Sometimes half measures are worse than none.
There is certainly compassion in providing for women who have been coerced into prostitution to expunge their records, and in reducing the consequences of marijuana use, but there are unintended consequences to both, mostly the belief that in reducing the damage you have fixed the problem.
But in both cases, the better choice is for government to simply get its big nose out of the issue.
Consider, if adult prostitution were simply legal, trafficking would be impossible, as a woman who was being coerced could simply call the police to escape that coercion without losing her livelihood. Marketing, in the age of the internet, is no problem. After all, there is no problem with trafficking of accountants or barbers. Further, no adult prostitute wants to compete with teenage prostitutes, and they are in the best position to learn about underage prostitution and could report it if doing so did not put them at legal risk.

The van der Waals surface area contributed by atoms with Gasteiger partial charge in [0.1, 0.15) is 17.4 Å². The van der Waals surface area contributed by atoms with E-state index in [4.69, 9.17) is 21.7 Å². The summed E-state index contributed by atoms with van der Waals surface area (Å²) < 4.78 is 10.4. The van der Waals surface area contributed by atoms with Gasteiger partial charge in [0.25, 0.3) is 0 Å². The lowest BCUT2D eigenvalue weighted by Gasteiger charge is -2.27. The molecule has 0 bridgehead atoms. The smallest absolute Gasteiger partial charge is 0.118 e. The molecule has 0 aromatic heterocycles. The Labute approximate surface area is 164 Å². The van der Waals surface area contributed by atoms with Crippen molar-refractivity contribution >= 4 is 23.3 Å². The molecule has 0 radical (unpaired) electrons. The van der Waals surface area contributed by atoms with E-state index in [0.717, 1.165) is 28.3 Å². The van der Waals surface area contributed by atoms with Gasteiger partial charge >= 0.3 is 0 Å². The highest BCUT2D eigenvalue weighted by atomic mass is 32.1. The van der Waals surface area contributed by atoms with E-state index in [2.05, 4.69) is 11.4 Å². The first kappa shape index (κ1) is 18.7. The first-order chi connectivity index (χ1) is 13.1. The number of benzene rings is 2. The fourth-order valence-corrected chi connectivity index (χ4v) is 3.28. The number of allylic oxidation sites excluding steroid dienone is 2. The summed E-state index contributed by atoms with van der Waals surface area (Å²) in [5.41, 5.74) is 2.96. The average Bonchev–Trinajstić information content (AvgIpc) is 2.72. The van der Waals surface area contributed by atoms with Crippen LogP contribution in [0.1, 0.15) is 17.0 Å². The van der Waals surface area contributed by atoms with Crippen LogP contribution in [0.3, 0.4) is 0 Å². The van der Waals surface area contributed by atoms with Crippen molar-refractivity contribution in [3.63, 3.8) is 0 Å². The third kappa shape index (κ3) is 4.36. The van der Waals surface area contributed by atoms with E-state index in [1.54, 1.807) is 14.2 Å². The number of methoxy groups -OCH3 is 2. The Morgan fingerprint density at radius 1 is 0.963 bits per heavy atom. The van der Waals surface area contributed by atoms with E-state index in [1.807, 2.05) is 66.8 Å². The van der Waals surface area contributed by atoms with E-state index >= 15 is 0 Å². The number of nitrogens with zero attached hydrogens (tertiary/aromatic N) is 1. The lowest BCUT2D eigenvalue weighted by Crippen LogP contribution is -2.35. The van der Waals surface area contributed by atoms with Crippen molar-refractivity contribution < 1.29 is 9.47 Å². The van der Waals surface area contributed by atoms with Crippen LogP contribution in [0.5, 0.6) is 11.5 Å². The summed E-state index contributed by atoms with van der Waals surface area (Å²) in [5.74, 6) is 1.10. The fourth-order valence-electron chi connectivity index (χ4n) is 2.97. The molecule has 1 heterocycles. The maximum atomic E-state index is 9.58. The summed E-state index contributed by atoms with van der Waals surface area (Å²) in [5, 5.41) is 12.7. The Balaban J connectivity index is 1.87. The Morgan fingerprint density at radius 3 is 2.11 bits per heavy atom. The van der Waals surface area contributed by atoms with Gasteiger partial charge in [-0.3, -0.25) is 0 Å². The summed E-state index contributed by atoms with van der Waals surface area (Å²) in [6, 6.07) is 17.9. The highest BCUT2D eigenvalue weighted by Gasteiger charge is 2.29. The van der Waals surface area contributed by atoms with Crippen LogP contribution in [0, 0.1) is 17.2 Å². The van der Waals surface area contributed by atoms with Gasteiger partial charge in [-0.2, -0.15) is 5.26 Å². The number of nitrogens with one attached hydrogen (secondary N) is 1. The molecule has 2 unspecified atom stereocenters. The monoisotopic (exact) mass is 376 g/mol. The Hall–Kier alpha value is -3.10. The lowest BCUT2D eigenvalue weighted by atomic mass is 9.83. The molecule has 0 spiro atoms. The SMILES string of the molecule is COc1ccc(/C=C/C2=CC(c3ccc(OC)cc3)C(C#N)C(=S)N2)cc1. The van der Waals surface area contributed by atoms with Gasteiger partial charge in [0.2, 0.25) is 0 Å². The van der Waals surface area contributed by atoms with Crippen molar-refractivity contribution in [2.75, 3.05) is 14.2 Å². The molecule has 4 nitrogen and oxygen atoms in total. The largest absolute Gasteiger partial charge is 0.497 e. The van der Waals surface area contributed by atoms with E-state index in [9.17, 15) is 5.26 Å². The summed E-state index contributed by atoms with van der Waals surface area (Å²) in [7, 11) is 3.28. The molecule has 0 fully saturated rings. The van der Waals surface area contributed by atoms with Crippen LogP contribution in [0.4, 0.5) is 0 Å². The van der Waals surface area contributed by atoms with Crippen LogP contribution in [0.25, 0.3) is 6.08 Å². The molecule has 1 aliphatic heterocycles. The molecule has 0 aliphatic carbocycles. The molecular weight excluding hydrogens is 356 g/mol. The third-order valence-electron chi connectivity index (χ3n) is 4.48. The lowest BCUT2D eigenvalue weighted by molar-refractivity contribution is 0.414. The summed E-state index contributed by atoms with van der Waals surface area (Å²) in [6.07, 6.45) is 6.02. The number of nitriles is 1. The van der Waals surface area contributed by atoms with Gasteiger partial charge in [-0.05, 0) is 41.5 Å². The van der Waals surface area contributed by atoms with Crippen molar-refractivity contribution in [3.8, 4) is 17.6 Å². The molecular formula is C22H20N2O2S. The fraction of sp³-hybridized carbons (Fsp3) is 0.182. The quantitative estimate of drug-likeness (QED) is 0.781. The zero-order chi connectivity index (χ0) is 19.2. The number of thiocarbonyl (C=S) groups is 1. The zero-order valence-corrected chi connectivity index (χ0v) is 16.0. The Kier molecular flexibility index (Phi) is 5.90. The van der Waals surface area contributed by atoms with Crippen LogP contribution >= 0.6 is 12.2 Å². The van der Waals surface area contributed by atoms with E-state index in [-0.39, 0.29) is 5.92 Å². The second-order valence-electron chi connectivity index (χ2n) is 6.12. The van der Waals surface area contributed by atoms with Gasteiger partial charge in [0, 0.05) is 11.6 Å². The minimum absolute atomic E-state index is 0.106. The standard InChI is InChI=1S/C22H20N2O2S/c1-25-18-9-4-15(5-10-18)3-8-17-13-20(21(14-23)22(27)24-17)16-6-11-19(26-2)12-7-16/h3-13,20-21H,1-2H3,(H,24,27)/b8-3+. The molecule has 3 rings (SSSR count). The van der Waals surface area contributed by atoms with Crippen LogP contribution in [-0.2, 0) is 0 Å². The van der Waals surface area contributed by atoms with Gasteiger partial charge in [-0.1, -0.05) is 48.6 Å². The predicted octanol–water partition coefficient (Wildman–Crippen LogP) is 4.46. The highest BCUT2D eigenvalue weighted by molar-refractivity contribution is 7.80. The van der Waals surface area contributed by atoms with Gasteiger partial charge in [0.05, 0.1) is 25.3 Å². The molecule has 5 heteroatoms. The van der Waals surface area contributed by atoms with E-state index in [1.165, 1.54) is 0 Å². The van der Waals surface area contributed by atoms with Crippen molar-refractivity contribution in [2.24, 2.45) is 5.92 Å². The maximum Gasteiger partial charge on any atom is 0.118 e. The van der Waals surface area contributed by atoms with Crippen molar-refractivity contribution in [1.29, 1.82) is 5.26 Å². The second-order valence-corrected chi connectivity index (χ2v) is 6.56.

Likewise, decriminalization of marijuana increases the demand for the product but leaves supply in the hands of criminal gangs. If the sale of marijuana were legal and not excessively taxed, legal dealers, who could expect the protection of the police just like sellers of beer and wine, would drive the drug gangs from the marketplace with a lower price and profit margin.
In every case, laws against vices, so-called victimless crimes, simply make things worse, and half measures at correcting the error do the same.